Note that judging if the holes in the pistons are too small or too large isn't as straight forward as you'd like it to be; because the shock absorbers aren't in direct contact with the ground, there is some elasticity to the whole suspension system. Suspension arms aren't infinitely rigid and neither are rims so expect a little flex, and hence also a little bounce from them. Then there there's some more elasticity in the tires, although this is a far less 'bouncy' form of elasticity. These effects are most apparent when your car lands off a big jump and it bounces up a little without the chassis having touched the ground. It means the pistons are way too small, which makes the shocks lock up too fast, so the impact has to be taken up by the elasticity in the suspension arms and the rims.
 
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You said you "tested the viscosity" of both lubes. But what you really did is put them in 2 different cubes and see if the results were the same.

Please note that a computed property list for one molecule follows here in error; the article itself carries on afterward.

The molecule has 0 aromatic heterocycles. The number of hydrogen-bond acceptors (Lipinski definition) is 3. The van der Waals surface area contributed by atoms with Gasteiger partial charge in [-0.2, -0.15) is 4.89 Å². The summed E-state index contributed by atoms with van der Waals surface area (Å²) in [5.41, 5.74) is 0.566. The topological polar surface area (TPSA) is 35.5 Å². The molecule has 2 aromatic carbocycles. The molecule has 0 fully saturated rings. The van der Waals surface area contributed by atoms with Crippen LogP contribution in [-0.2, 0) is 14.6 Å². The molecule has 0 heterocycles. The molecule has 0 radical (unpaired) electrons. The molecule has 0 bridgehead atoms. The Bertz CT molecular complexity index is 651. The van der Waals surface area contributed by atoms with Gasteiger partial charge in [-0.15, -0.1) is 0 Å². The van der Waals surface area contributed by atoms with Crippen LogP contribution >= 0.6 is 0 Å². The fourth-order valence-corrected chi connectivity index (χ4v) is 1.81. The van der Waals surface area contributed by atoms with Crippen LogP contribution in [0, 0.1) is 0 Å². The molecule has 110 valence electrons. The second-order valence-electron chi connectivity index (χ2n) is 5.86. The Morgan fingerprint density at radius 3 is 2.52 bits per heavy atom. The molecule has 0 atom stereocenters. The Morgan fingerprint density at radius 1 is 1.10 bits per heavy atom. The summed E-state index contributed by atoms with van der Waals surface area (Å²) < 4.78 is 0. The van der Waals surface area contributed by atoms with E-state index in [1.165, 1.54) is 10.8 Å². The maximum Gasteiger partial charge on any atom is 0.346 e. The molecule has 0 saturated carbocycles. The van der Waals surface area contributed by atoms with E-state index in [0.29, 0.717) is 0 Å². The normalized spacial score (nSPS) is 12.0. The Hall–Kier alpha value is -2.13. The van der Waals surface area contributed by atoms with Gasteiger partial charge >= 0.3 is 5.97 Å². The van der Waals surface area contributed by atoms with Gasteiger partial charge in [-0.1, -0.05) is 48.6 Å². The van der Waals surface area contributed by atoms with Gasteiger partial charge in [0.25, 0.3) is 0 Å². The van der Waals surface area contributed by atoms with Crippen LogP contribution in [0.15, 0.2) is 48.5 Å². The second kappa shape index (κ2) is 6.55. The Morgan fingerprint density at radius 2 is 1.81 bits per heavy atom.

I also tested the viscosity. I put some lubix in a small container and some diff oil in another container and I stirred both of them with a thin stirring thing (one for each container) and they were very similar.
 

Hodari

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Very interesting but before we all rush out to replace our Lubix, have you tested how it compares with Lubix in other ways as well as just how smoothly the cube turns? Specifically the following:
1. You get a larger quantity of oil for less money, but do you need to use the same amount of it to get similar results or are you using more?
2. Does it damage/dissolve the cube in any way?
3. Does it last as long in between needing to be relubed as Lubix would?

If it is still comparable in all of those as well, this is definitely good to know though :)
 

izovire

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izovire
Hopefully this thread doesn't have a negative effect on lubix sales. But that's competition and it happens.

We all know that silicone lube is a lot cheaper by quantity. Just think of it, Donovan takes the time and effort to apply silicone into a handy application divice, and includes logos and packaging that is rather cool. It is a specialty accessory for our speedcubes. It comes with a price that is well worth it. Don't forget the service of Ultimate's and Elite's.